Saving Italy: The Race to Rescue a Nation's Treasures from the Nazis
Contributor: C. Peter Chen
Review Date: 4 Jan 2017
Saving Italy was a follow-up work to The Monuments Men, which had gained more popularity due to it having been made into a Hollywood film. While the earlier The Monuments Men dwelled more on the art of Western and Central Europe, Saving Italy focused on the "Monuments, Fine Arts, and Archives" team's work on Italy. While much of the background story echoed that of the prior work, with Adolf Hitler and Hermann Göring conspiring to burglarize the continent of its artwork and Dwight Eisenhower issuing the order to protect cultural artifacts, new names, whether contemporaneous like Deane Keller and older such as Leonardo Da Vinci, added new dimensions to author Robert M. Edsel's wider effort to promote the study of this otherwise overlooked niche of WW2 history. As someone who had always longed to visit Italy but not yet had the opportunity, the author's stunning descriptions of beautiful Florence and tranquil Monte Cassino only served to fan my desire to visit.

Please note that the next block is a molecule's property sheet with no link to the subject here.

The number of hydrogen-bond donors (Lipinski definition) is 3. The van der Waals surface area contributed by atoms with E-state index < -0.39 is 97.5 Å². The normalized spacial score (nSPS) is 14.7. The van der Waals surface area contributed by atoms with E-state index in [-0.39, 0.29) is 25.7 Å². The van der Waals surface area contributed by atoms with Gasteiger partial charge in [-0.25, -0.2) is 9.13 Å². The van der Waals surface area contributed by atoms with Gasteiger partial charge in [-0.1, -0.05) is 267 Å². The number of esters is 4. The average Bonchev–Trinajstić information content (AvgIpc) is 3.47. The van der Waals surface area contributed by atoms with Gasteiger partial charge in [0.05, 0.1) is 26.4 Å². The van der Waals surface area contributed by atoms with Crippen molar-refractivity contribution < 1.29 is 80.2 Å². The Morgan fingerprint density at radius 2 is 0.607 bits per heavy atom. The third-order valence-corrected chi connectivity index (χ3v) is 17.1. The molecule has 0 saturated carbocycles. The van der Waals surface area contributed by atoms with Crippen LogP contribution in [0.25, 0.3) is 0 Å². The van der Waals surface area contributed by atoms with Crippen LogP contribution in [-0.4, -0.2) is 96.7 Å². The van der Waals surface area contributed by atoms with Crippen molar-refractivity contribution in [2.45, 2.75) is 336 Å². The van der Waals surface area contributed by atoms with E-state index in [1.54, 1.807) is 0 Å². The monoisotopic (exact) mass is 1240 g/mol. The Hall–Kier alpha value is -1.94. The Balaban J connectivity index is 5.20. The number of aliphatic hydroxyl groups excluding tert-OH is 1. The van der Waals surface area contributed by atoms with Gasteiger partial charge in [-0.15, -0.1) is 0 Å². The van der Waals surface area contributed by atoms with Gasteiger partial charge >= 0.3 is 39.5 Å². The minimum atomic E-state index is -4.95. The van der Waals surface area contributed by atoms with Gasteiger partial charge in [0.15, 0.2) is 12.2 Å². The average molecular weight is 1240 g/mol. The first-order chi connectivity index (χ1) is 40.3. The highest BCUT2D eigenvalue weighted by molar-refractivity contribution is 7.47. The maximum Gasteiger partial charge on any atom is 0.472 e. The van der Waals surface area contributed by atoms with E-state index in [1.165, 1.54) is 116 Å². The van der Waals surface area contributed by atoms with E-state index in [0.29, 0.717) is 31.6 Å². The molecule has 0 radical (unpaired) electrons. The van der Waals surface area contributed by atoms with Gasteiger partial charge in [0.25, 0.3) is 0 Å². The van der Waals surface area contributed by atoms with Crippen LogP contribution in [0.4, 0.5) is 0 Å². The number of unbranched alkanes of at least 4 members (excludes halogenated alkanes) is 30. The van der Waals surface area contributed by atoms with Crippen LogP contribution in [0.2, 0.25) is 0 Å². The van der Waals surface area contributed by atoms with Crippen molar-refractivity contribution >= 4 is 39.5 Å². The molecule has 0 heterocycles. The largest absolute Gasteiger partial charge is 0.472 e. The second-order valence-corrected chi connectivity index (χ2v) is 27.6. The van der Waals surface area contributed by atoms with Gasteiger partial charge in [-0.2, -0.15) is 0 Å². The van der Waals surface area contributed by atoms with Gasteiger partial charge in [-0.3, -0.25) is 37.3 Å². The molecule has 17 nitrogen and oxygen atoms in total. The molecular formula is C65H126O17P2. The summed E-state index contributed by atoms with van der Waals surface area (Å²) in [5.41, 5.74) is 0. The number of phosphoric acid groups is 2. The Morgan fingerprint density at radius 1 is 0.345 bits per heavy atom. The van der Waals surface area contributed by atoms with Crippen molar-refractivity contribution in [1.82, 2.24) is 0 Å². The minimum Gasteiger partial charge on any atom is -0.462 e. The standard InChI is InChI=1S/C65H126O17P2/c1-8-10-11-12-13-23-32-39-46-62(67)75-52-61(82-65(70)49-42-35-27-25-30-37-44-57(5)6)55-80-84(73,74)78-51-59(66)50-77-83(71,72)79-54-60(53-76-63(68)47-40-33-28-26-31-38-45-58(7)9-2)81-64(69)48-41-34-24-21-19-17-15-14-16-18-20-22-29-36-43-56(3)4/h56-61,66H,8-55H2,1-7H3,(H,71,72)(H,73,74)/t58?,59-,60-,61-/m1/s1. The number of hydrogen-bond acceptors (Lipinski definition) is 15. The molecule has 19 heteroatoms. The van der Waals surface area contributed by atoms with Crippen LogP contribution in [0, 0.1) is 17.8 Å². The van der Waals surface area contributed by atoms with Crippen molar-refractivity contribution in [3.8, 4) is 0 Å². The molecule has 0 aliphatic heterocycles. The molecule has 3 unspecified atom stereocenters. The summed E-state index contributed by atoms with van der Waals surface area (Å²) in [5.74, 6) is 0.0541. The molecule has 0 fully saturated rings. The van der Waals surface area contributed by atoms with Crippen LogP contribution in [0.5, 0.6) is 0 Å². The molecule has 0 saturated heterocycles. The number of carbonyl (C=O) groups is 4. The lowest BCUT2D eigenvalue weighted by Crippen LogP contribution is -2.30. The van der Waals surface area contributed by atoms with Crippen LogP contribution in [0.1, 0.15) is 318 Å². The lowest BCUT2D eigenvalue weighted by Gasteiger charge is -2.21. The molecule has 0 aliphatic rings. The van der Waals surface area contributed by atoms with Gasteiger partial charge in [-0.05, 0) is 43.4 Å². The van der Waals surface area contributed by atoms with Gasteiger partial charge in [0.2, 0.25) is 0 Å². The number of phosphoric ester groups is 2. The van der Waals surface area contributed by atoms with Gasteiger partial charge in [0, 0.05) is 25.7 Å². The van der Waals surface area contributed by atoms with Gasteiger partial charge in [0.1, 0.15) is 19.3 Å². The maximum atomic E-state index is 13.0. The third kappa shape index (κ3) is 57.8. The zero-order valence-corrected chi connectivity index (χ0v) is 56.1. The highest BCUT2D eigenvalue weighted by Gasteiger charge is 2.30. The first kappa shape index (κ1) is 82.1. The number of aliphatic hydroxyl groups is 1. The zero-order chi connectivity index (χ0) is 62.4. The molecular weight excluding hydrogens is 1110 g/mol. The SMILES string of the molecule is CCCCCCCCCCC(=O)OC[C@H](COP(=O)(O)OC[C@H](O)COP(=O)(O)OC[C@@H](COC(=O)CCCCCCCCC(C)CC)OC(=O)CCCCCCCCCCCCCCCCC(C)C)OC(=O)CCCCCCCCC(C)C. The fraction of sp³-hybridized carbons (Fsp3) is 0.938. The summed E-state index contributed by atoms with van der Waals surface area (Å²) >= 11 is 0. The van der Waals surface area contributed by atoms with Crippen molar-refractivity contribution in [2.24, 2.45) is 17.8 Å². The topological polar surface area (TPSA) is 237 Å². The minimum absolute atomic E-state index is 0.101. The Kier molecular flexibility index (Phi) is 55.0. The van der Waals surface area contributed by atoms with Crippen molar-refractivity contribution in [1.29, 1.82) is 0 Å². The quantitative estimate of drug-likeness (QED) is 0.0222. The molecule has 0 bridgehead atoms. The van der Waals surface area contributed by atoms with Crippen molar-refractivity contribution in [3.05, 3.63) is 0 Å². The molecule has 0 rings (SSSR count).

I had reviewed this title in its audio book format, which was performed by Edoardo Ballerini, who did a great job with the narration.
The story of the protection and recovery for Italian art was not as gripping as the stories told in The Monuments Men, but Saving Italy certainly stood on its own as an important work about the desvastating effects of war and human greed on important pieces of art.
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General Douglas MacArthur at Leyte, 17 Oct 1944